Donald Trump's greatest escape

Because from the early ‘90s, when bankers and lenders in New York and state regulators in New Jersey could have all but ended him, to his herky-jerky presidential campaign in 2015 and ’16, to his aberrant, hyperactive presidency, Trump has built an astonishingly consistent record of surviving crises, of dodging the comeuppance everyone assumes is coming his way, and then turning seeming calamity into his next great opportunity—and emerging not just intact but emboldened.

He dodged the “Access Hollywood” tape fiasco. He evaded the noose of impeachment over the Ukraine deal. Those might now seem minor compared to the challenge of trying to get reelected during a worldwide health crisis and a looming depression—but if one acknowledges that he has been training in some sense for this sort of a jam for the bulk of his adult existence, then this nightmarish predicament starts to look less like an uncrackable problem than a potential capstone accomplishment.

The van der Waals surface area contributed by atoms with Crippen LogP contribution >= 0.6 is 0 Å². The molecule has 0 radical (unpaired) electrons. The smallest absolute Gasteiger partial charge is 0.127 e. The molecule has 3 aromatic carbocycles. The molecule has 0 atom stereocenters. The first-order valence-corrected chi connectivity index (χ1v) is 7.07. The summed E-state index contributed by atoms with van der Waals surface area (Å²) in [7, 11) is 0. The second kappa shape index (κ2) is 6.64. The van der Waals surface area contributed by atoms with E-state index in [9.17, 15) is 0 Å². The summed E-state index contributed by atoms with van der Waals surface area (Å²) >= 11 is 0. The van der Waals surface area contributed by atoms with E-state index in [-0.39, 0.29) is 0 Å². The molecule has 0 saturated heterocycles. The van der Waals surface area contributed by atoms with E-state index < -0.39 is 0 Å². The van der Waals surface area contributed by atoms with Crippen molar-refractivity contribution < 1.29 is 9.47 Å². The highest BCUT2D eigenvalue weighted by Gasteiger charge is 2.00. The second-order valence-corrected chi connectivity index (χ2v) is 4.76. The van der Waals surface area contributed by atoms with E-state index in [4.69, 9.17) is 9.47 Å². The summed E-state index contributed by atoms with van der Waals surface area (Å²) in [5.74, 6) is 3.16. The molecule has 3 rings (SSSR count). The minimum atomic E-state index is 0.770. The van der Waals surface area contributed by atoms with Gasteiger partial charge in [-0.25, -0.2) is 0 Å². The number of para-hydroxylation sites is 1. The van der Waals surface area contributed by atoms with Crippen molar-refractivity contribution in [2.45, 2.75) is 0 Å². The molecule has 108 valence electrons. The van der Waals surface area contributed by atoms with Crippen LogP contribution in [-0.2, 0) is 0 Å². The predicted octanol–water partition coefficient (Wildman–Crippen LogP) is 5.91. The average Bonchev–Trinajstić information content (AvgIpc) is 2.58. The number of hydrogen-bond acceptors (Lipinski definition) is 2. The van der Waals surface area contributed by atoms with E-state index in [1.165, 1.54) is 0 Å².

“He’s a magician that way,” said Jennifer Mercieca, a professor at Texas A&M University and the author of the forthcoming Demagogue for President: The Rhetorical Genius of Donald Trump. “Other people would stop and recognize that they were defeated. Or that they should be shamed. He refuses.”

George Arzt, a Democratic consultant in New York, who’s known Trump for going on 50 years, likens him to the world’s most noted escape artist.

“Houdini,” he said.